Sight fishing is likely the most common method of fishing for Darter species. It’s the most productive on hook and line. Shallow water angling can produce aggressive fish and can be more colorful, too. Brighter times of the day will increase visibility and seeing where Darters are will improve your chances of getting a Darter. Keep your profile down low and try not to cast a shadow over where you are fishing. This may mean moving to the other side of the stream or moving your position when seeing fish on the bottom. Some fish you see will never take your bait so move on to the next one if you can’t catch it.
Look around for fish laying on the bottom. Approach them carefully and drop your baited microhook just in front of the fish. The splitshot will help hold it steady. If after a few moments the bait isn’t taken pick up the bait from the bottom and reposition it. Often they will hit the sinker and return to their station on the bottom. Remember that they are a fish species living in swift current. Fish will be lying in slight depressions to avoid that swift current. They will dart up for food and then right back to these stations.
Fishing at night for Darters can be productive. It’s a method that works on a lot of other fish species like Madtoms and Sculpins. As long as you don’t shine your light directly on the fish your chances are good. Keep your light to the side of the fish so you can see the fish but don’t light up the fish directly. Night fishing is about the same as sight fishing but you are using a headlight to see where you are going. Pay attention to hazards around you to avoid accidents.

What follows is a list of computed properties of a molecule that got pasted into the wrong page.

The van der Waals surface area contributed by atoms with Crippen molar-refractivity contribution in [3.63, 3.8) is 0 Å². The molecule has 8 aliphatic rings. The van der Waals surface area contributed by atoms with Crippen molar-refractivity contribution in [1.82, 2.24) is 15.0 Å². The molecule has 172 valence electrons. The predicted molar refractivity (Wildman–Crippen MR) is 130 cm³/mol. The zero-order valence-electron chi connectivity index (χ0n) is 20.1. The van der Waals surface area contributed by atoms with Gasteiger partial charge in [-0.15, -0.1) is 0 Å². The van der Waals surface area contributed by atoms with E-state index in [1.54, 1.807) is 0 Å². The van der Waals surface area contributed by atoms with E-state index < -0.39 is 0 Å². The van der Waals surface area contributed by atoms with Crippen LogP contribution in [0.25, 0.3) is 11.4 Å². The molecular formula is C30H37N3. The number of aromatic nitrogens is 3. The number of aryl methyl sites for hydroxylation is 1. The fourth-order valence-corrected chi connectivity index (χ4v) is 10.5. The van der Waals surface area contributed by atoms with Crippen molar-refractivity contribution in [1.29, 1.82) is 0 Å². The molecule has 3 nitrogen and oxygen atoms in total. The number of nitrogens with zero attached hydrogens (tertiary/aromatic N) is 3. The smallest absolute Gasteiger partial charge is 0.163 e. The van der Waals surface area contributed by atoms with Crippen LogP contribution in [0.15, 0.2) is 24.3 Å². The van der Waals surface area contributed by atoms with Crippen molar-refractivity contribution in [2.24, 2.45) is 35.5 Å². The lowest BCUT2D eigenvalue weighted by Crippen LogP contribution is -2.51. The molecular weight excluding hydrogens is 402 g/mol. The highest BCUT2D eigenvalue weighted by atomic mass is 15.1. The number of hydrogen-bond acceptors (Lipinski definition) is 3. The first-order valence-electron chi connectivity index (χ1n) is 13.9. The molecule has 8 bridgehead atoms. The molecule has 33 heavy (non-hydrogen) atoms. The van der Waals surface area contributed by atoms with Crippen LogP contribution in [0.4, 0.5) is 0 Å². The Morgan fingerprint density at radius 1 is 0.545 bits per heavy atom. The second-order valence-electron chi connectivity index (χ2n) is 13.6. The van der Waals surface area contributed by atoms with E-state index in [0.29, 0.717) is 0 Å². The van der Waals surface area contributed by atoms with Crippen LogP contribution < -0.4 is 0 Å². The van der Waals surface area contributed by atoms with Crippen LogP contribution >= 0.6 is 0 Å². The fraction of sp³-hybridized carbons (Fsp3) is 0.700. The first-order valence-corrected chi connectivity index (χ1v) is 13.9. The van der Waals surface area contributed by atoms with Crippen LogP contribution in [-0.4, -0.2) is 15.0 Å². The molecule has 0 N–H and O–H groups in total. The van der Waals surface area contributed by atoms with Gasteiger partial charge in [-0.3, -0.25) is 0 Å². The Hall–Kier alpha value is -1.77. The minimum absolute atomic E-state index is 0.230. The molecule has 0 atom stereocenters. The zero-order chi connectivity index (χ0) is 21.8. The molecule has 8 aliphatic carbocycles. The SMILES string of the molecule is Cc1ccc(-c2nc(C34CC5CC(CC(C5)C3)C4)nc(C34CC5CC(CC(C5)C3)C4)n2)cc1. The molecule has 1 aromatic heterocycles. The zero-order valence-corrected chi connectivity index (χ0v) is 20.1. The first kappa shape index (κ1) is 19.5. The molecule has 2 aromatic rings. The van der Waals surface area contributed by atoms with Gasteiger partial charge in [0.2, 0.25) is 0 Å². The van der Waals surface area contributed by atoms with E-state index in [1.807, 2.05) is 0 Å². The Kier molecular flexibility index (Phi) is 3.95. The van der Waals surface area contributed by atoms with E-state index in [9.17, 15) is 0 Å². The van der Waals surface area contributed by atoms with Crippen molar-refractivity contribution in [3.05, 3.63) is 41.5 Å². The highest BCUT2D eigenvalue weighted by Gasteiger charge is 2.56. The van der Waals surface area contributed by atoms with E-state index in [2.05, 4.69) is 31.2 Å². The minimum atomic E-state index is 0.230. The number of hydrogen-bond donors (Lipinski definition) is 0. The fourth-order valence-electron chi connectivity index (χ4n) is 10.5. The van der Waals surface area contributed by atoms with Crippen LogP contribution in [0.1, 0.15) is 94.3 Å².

Blind Fishing for Darter Species
Blind fishing for Darters is not as effective as sight fishing but can still produce some nice fish. They may be other species and you may not know what you will catch. It could be a Shiner or even a Trout. It is more time consuming and often involves deeper water in areas of the creek than when sight fishing. Sight fishing you can avoid unwanted fish like the Shiner but when blind fishing you catch whatever you catch.
Blind fishing for Darters is a lot of work. Sometimes, it’s the only way you can fish. You got to do what you got to do, though. A nice rock crevice can be a great spot for a Darter or Madtom but you never know what you might catch. Drop or drift an Aldridge #1 size #30 micro fishing hook down a crevice and wait. Look for a delay in the drift or other signs of a bite. Dragging your bait and split shot (they bite these often) across the bottom often results in a curious and hungry Darter.
A small bright color bit of yard tied just above the hook will greatly increase your visibility of the bait. Tie a knot with some bright colored yarn just above the hook and trim the excess off with scissors. Keep the knot just above the hook as a bite indicator as worms can sometimes be hard to see. It also acts as a bit of an attractor.
Good spots to try are rocks, riffles, rock ledges, and crevices in cold, fast mountain rivers. Darters are good at hiding and blending in with their surroundings. It will take some time to become proficient at seeing and catching them. Stick with it and you will be a pro in no time.
Get Out There and Catch Some Darters
Anyone wanting to add a number of new species to under their belt should consider Darter fishing. They are very colorful little fish and are found all over North America. Many of them behave the same so when you figure one species out that experience can be used to catch other species. Since micro fishing gear is simple it can be kept in a backpack or in the trunk of the car for impromptu fishing sessions. It’s a very rewarding pastime and hobby for anglers all over North America.